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Krishnamurti On Intelligence

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Krishnamurti On Intelligence

No better words could be used. To reach what has no words, these are the words that come closest to it. Following extract has been taken from This matter of culture, Chapter 2, by J. Krishnamurti.

Questioner: What is intelligence?

 

Krishnamurti: Let us go into the question very slowly, patiently, and find out. To find out is not to come to a conclusion. I don't know if you see the difference. The moment you come to a conclusion as to what intelligence is, you cease to be intelligent. That is what most of the older people have done: they have come to conclusions. Therefore they have ceased to be intelligent. So you have found out one thing right off: that an intelligent mind is one which is constantly learning, never concluding.

What is Intelligence? Most people are satisfied with a definition of what intelligence is. Either they say, "That is a good explanation", or they prefer their own explanation; and a mind that is satisfied with an explanation is very superficial, therefore it is not intelligent.

You have begun to see that an intelligent mind is a mind which is not satisfied with explanations, with conclusions; nor is it a mind that believes, because belief is again another form of conclusion. An intelligent mind is an inquiring mind, a mind that is watching, learning, studying. Which means what? That there is intelligence only when there is no fear, when you are willing to rebel, to go against the whole social structure in order to find out what God is, or to discover the truth of anything.

Intelligence is not knowledge. If you could read all the books in the world it would not give you intelligence. Intelligence is something very subtle; it has no anchorage. it comes into being only when you understand the total process of the mind - not the mind according to some philosopher or teacher, but your own mind. Your mind is the result of all humanity, and when you understand it you don't have to study a single book, because the mind contains the whole knowledge of the past. So intelligence comes into being with the understanding of yourself; and you can understand yourself only in relation to the world of people, things and ideas. Intelligence is not something that you can acquire, like learning; it arises with great revolt, that is, when there is no fear - which means, really, when there is a sense of love. For when there is no fear, there is love.

If you are only interested in explanations, I am afraid you will feel that I have not answered your question. To ask what is intelligence is like asking what is life. Life is study, play, sex, work, quarrel, envy, ambition, love, beauty, truth - life is everything, is it not? But you see, most of us have not the patience earnestly and consistently to pursue this inquiry.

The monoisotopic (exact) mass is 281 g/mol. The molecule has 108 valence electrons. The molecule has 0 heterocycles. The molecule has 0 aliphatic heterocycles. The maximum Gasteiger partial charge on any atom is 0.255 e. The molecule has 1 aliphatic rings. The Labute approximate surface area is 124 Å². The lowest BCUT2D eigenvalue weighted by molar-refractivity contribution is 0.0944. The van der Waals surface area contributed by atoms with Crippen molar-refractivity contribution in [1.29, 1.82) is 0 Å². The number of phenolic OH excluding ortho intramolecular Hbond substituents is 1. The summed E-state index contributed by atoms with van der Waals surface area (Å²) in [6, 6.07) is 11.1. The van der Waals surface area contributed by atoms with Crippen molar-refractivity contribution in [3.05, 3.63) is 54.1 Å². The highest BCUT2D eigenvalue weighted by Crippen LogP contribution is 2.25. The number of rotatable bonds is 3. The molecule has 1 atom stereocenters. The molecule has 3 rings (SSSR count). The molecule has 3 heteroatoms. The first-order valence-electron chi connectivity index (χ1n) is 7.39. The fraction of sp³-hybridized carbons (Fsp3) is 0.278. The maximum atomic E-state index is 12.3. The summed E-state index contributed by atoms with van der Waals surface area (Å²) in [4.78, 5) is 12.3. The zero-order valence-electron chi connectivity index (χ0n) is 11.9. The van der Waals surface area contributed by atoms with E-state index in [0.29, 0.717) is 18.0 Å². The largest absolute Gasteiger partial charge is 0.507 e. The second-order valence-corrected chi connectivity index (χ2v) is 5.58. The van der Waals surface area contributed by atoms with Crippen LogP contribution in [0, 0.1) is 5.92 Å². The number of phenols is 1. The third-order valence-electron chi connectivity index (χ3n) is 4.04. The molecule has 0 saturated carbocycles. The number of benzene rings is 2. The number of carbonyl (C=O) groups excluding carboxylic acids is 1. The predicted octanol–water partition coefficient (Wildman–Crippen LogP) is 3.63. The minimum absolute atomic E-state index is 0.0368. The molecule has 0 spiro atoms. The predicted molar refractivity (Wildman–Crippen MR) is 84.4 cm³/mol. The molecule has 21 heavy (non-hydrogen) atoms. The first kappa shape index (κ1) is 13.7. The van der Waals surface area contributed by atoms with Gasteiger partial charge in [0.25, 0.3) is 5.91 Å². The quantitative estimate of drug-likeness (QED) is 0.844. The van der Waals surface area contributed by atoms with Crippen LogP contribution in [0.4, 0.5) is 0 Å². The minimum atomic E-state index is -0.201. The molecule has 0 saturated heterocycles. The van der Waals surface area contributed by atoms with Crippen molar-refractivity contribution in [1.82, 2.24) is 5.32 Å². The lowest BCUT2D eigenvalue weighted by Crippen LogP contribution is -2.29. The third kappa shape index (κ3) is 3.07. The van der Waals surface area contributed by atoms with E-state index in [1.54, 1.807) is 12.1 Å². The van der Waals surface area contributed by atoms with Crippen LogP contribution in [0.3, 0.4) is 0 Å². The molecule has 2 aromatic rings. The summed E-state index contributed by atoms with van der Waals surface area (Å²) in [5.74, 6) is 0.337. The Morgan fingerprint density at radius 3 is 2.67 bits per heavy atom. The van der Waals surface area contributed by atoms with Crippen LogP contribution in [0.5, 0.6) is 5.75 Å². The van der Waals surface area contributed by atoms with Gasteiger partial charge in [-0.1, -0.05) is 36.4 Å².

Questioner: Can the crude mind become sensitive?

Krishnamurti: Listen to the question, to the meaning behind the words. Can the crude mind become sensitive? If I say my mind is crude and I try to become sensitive, the very effort to become sensitive is crudity. Please see this. Don't be intrigued, but watch it. Whereas, if I recognize that I am crude without wanting to change, without trying to become sensitive, if I begin to understand what crudeness is, observe it in my life from day to day - the greedy way I eat, the roughness with which I treat people, the pride, the arrogance, the coarseness of my habits and thoughts - then that very observation transforms what is.

 

Similarly, if I am stupid and I say I must become intelligent, the effort to become intelligent is only a greater form of stupidity; because what is important is to understand stupidity. However much I may try to become intelligent, my stupidity will remain. I may acquire the superficial polish of learning, I may be able to quote books, repeat passages from great authors, but basically I shall still be stupid. But if I see and understand stupidity as it expresses itself in my daily life - how I behave towards my servant, how I regard my neighbour, the poor man, the rich man, the clerk - then that very awareness brings about a breaking up of stupidity. You try it.

Watch yourself talking to your servant, observe the tremendous respect with which you treat a governor, and how little respect you show to the man who has nothing to give you. Then you begin to find out how stupid you are; and in understanding that stupidity there is intelligence, sensitivity. You do not have to become sensitive. The man who is trying to become something is ugly, insensitive; he is a crude person.

About J. Krishnamurti: JIDDU KRISHNAMURTI was born May 12, 1895, in Madanapalle, south India. From 1929 until his death in 1986 he traveled all over the world speaking spontaneously to large audiences. He engaged in dialogues with religious leaders, scientists, professors, authors, psychologists, computer experts, and people from many different backgrounds deeply questioning their daily life. His talks and dialogues have been compiled and published in more than fifty books and translated into as many different languages. His books include Think on These Things, Education and the Significance of Life, The Awakening of Intelligence, and The First and Last Freedom. Krishnamurti’s works can be read online at: http://jiddu-krishnamurti.net/index.php

Contributing Writer: Ashutosh Ghildiyal is a salaried professional based in Mumbai, India. He was born in Lucknow in 1984, where he completed his schooling. He completed his graduate studies in New Delhi and his post-graduate education in Mumbai. He is the author of To Think or Not to Think and Other stories (Book), various blogs and short stories. Email: ashutoshghildiyal@hotmail.com





 
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